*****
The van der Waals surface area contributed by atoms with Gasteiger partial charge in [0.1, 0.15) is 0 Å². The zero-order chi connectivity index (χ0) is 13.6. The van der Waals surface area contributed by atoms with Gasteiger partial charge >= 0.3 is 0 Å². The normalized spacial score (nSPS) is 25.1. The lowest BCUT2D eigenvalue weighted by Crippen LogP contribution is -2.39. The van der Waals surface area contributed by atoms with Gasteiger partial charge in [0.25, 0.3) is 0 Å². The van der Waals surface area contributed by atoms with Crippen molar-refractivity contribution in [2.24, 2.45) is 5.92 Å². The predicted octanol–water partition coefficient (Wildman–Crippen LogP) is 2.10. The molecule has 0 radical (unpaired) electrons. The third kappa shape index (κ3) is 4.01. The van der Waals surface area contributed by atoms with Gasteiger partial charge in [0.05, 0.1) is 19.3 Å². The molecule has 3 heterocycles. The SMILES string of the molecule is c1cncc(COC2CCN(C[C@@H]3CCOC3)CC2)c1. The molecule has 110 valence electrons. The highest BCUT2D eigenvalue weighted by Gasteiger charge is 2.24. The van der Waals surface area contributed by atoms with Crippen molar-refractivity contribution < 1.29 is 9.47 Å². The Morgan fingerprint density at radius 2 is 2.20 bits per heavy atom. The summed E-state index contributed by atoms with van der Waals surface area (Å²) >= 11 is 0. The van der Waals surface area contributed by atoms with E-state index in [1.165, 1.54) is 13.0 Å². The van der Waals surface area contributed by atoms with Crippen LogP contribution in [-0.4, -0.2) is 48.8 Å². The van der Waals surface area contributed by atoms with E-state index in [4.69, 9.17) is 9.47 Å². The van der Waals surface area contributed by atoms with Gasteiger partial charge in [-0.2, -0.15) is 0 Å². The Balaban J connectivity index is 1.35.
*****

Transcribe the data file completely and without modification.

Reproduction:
The van der Waals surface area contributed by atoms with Gasteiger partial charge in [0.1, 0.15) is 0 Å². The zero-order chi connectivity index (χ0) is 13.6. The van der Waals surface area contributed by atoms with Gasteiger partial charge >= 0.3 is 0 Å². The normalized spacial score (nSPS) is 25.1. The lowest BCUT2D eigenvalue weighted by Crippen LogP contribution is -2.39. The van der Waals surface area contributed by atoms with Gasteiger partial charge in [0.25, 0.3) is 0 Å². The van der Waals surface area contributed by atoms with Crippen molar-refractivity contribution in [2.24, 2.45) is 5.92 Å². The predicted octanol–water partition coefficient (Wildman–Crippen LogP) is 2.10. The molecule has 0 radical (unpaired) electrons. The third kappa shape index (κ3) is 4.01. The van der Waals surface area contributed by atoms with Gasteiger partial charge in [0.05, 0.1) is 19.3 Å². The molecule has 3 heterocycles. The SMILES string of the molecule is c1cncc(COC2CCN(C[C@@H]3CCOC3)CC2)c1. The molecule has 110 valence electrons. The highest BCUT2D eigenvalue weighted by Gasteiger charge is 2.24. The van der Waals surface area contributed by atoms with Crippen molar-refractivity contribution < 1.29 is 9.47 Å². The Morgan fingerprint density at radius 2 is 2.20 bits per heavy atom. The summed E-state index contributed by atoms with van der Waals surface area (Å²) >= 11 is 0. The van der Waals surface area contributed by atoms with E-state index in [1.165, 1.54) is 13.0 Å². The van der Waals surface area contributed by atoms with Crippen LogP contribution in [-0.4, -0.2) is 48.8 Å². The van der Waals surface area contributed by atoms with E-state index in [4.69, 9.17) is 9.47 Å². The van der Waals surface area contributed by atoms with Gasteiger partial charge in [-0.2, -0.15) is 0 Å². The Balaban J connectivity index is 1.35.